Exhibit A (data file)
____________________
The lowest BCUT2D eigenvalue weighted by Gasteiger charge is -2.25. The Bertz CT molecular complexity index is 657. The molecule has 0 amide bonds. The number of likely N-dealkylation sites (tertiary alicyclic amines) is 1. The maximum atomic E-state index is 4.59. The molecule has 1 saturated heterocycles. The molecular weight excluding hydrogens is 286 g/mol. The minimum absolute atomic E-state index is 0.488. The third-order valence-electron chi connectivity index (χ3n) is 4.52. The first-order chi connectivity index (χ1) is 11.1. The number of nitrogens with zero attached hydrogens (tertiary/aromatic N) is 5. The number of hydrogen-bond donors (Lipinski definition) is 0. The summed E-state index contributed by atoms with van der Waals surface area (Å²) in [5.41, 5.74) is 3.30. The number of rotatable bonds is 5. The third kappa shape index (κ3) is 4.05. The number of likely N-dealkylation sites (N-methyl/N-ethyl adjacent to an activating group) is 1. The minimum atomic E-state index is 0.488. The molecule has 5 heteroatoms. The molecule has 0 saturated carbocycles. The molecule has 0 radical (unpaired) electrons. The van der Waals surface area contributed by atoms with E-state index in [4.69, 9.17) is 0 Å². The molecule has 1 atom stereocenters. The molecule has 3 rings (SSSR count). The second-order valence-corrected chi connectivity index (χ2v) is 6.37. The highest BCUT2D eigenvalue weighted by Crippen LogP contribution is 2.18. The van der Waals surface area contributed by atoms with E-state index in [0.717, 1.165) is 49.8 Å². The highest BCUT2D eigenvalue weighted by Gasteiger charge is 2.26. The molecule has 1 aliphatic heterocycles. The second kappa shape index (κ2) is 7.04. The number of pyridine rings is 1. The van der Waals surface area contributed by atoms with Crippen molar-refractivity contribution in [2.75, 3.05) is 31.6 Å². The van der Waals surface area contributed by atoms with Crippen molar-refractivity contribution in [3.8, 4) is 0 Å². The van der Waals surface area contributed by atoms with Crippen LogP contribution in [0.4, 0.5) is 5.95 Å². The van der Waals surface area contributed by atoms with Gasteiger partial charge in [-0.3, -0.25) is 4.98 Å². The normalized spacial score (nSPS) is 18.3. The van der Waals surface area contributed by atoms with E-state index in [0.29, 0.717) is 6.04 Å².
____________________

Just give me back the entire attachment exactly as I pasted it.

The lowest BCUT2D eigenvalue weighted by Gasteiger charge is -2.25. The Bertz CT molecular complexity index is 657. The molecule has 0 amide bonds. The number of likely N-dealkylation sites (tertiary alicyclic amines) is 1. The maximum atomic E-state index is 4.59. The molecule has 1 saturated heterocycles. The molecular weight excluding hydrogens is 286 g/mol. The minimum absolute atomic E-state index is 0.488. The third-order valence-electron chi connectivity index (χ3n) is 4.52. The first-order chi connectivity index (χ1) is 11.1. The number of nitrogens with zero attached hydrogens (tertiary/aromatic N) is 5. The number of hydrogen-bond donors (Lipinski definition) is 0. The summed E-state index contributed by atoms with van der Waals surface area (Å²) in [5.41, 5.74) is 3.30. The number of rotatable bonds is 5. The third kappa shape index (κ3) is 4.05. The number of likely N-dealkylation sites (N-methyl/N-ethyl adjacent to an activating group) is 1. The minimum atomic E-state index is 0.488. The molecule has 5 heteroatoms. The molecule has 0 saturated carbocycles. The molecule has 0 radical (unpaired) electrons. The van der Waals surface area contributed by atoms with E-state index in [4.69, 9.17) is 0 Å². The molecule has 1 atom stereocenters. The molecule has 3 rings (SSSR count). The second-order valence-corrected chi connectivity index (χ2v) is 6.37. The highest BCUT2D eigenvalue weighted by Crippen LogP contribution is 2.18. The van der Waals surface area contributed by atoms with E-state index in [0.717, 1.165) is 49.8 Å². The highest BCUT2D eigenvalue weighted by Gasteiger charge is 2.26. The molecule has 1 aliphatic heterocycles. The second kappa shape index (κ2) is 7.04. The number of pyridine rings is 1. The van der Waals surface area contributed by atoms with Crippen molar-refractivity contribution in [2.75, 3.05) is 31.6 Å². The van der Waals surface area contributed by atoms with Crippen molar-refractivity contribution in [3.8, 4) is 0 Å². The van der Waals surface area contributed by atoms with Crippen LogP contribution in [0.4, 0.5) is 5.95 Å². The van der Waals surface area contributed by atoms with Gasteiger partial charge in [-0.3, -0.25) is 4.98 Å². The normalized spacial score (nSPS) is 18.3. The van der Waals surface area contributed by atoms with E-state index in [0.29, 0.717) is 6.04 Å².